I've noticed before, there's two senses of progress: if you capture and hold area for your faction, your faction does better; but you personally get points for capturing things. A highly contested area gets you more points than an area you've "won". Which makes sense, both in terms of keeping the game fun and keeping people playing. But it seemed like a metaphor for business or war when it looks like a truce would be better, but individual people may be better served by ongoing conflict...
jack: (Default)
Liv suggested a written version of a couple of rants I've often delivered, on how to explain things. I've little experience teaching, never formally, but when I can I really enjoy explaining things to people who are as intelligent as I am and really get them.

Here's a grab-bag of different thoughts.

Motivation

It's really easy to forget it may not be obvious why you're explaining something. Most people have some natural curiosity, or even if they don't care, are willing to follow your instructions. Sometimes this happens automatically, eg. "someone says how can I do X" or "why is X" (and explaining when you don't need to is often just clutter). If you ask yourself "do I need to explain why", it's usually obvious whether you do or not. But it's easy to forget to ask.

And, as with step two, explaining why doesn't just mean saying why, but confirming that they get it and are onboard with it. If they are, this is often over in less than a sentence each way! But sometimes it isn't.

Read more... )
jack: (Default)
Oh, excellent question I hadn't stopped to consider.

I've noticed some fiction I enjoy, and some fiction I immediately want to extend, and sometimes they're the same and sometimes they're not. Sometimes whether something is really good or quite dire, but it trips the "I want to do this RIGHT" switch. Every Shakespeare play, I come out saying "But why...? Well, I think...". And Startrek, most of the individual episodes were meh, but the accumulated experience was invaluable, so it's really made for "these tiny hints about the characters personal lives, where could they go?". Sometimes I love something, but feel I have nothing to add: I have no idea how those characters would behave in some other situation, I don't want to ruin the magic by thinking about it, I just want to be told.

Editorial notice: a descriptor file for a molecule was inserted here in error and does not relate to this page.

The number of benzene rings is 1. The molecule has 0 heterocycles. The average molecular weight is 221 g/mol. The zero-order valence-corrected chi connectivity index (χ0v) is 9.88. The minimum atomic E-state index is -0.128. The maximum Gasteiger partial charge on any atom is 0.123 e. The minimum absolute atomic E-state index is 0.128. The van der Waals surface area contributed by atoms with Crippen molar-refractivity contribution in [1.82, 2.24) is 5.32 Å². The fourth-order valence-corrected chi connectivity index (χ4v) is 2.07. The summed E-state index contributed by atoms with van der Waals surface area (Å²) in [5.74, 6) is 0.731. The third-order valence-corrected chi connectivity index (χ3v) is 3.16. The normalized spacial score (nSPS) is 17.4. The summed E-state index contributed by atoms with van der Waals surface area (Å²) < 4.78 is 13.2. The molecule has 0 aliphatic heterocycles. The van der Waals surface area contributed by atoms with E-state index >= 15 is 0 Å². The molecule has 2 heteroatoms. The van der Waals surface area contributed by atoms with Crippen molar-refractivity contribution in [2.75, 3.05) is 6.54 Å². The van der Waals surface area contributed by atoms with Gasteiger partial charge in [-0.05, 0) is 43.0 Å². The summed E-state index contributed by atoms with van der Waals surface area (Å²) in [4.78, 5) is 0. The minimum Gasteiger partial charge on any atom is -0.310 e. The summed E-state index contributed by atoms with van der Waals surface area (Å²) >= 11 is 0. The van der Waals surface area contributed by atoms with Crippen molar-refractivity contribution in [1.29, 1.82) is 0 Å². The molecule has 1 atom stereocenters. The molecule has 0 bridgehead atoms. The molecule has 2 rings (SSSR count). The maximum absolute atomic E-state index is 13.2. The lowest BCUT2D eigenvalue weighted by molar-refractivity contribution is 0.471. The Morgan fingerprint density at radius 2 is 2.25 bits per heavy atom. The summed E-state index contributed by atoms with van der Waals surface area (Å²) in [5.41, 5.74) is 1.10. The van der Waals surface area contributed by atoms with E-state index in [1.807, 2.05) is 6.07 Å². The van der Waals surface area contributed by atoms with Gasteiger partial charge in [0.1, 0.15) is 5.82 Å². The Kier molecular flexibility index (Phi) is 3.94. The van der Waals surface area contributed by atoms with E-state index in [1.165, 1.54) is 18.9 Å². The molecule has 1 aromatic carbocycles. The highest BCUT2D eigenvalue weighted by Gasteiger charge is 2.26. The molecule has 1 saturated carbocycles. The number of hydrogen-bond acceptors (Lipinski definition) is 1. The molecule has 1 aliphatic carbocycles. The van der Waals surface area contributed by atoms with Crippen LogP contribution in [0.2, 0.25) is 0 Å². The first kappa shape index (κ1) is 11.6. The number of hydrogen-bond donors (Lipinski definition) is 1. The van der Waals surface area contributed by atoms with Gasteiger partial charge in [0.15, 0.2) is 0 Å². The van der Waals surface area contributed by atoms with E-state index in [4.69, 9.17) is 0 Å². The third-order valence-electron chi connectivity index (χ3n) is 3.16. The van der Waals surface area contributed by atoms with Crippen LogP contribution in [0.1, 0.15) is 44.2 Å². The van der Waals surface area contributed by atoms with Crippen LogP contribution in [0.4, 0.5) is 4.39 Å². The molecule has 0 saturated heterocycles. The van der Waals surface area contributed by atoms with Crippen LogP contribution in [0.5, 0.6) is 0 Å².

I've occasionally written little bits of fan-fic, but never got into it as a regular thing. I think I'd like it, but have never had the time! I have often enjoyed reading other people's fanfiction though, even for shows that I don't think I could write myself, or even that I've never actually seen. (I loved toft's story about John and Rodney as composer/violinist!)

It's interesting to ask how interactive a book or film is as I'm experiencing it. And the answer is, it varies a lot. Sometimes what happens is really interesting, but there's not much to think about as it goes along, and a habit of inhaling anything vaguely good in one go is mostly harmless. Sometimes a book or film really values thinking through the implications as you go, and I try to do that, but it's hard to deliberately stop if the next bit is already available...

Some books and films, just sink in, and I only realise how much they affected my thought in retrospect. Others feel like they impressionistically painted a whole universe, leaving the reader to mentally delve into any of hundreds different aspects which were introduced but not delved into. In some ways, it's like the different ways of looking at a piece of maths: sometimes it's clearly beautiful from the start, but you just want the emotional reward of experiencing it again; sometimes it's really obvious but only when it's pointed out; sometimes it's layers on layers on layers and each time you examine it you learn more.